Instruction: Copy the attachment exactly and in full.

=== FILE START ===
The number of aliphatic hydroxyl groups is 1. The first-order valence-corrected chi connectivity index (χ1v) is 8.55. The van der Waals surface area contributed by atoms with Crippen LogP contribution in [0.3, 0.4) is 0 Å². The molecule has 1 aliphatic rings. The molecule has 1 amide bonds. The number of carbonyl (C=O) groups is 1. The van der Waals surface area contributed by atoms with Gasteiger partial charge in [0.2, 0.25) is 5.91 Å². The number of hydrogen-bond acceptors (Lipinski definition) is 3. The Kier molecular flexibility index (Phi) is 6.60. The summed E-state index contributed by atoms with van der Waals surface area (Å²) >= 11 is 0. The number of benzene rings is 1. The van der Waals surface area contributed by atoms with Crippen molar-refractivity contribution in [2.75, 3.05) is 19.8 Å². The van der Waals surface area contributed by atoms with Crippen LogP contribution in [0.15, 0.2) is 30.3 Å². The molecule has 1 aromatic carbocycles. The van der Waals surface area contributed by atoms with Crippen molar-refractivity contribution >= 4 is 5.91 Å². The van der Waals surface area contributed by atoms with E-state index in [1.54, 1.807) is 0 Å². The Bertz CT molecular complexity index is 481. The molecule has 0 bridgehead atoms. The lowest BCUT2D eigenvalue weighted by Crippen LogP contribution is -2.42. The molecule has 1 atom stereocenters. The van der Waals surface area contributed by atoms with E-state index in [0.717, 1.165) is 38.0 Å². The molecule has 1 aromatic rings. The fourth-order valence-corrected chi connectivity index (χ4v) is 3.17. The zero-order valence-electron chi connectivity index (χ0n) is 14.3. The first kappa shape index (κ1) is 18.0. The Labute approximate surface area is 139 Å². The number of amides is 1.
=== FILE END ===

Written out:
The number of aliphatic hydroxyl groups is 1. The first-order valence-corrected chi connectivity index (χ1v) is 8.55. The van der Waals surface area contributed by atoms with Crippen LogP contribution in [0.3, 0.4) is 0 Å². The molecule has 1 aliphatic rings. The molecule has 1 amide bonds. The number of carbonyl (C=O) groups is 1. The van der Waals surface area contributed by atoms with Gasteiger partial charge in [0.2, 0.25) is 5.91 Å². The number of hydrogen-bond acceptors (Lipinski definition) is 3. The Kier molecular flexibility index (Phi) is 6.60. The summed E-state index contributed by atoms with van der Waals surface area (Å²) >= 11 is 0. The number of benzene rings is 1. The van der Waals surface area contributed by atoms with Crippen molar-refractivity contribution in [2.75, 3.05) is 19.8 Å². The van der Waals surface area contributed by atoms with Crippen LogP contribution in [0.15, 0.2) is 30.3 Å². The molecule has 1 aromatic carbocycles. The van der Waals surface area contributed by atoms with Crippen molar-refractivity contribution >= 4 is 5.91 Å². The van der Waals surface area contributed by atoms with E-state index in [1.54, 1.807) is 0 Å². The Bertz CT molecular complexity index is 481. The molecule has 0 bridgehead atoms. The lowest BCUT2D eigenvalue weighted by Crippen LogP contribution is -2.42. The molecule has 1 atom stereocenters. The van der Waals surface area contributed by atoms with E-state index in [0.717, 1.165) is 38.0 Å². The molecule has 1 aromatic rings. The fourth-order valence-corrected chi connectivity index (χ4v) is 3.17. The zero-order valence-electron chi connectivity index (χ0n) is 14.3. The first kappa shape index (κ1) is 18.0. The Labute approximate surface area is 139 Å². The number of amides is 1.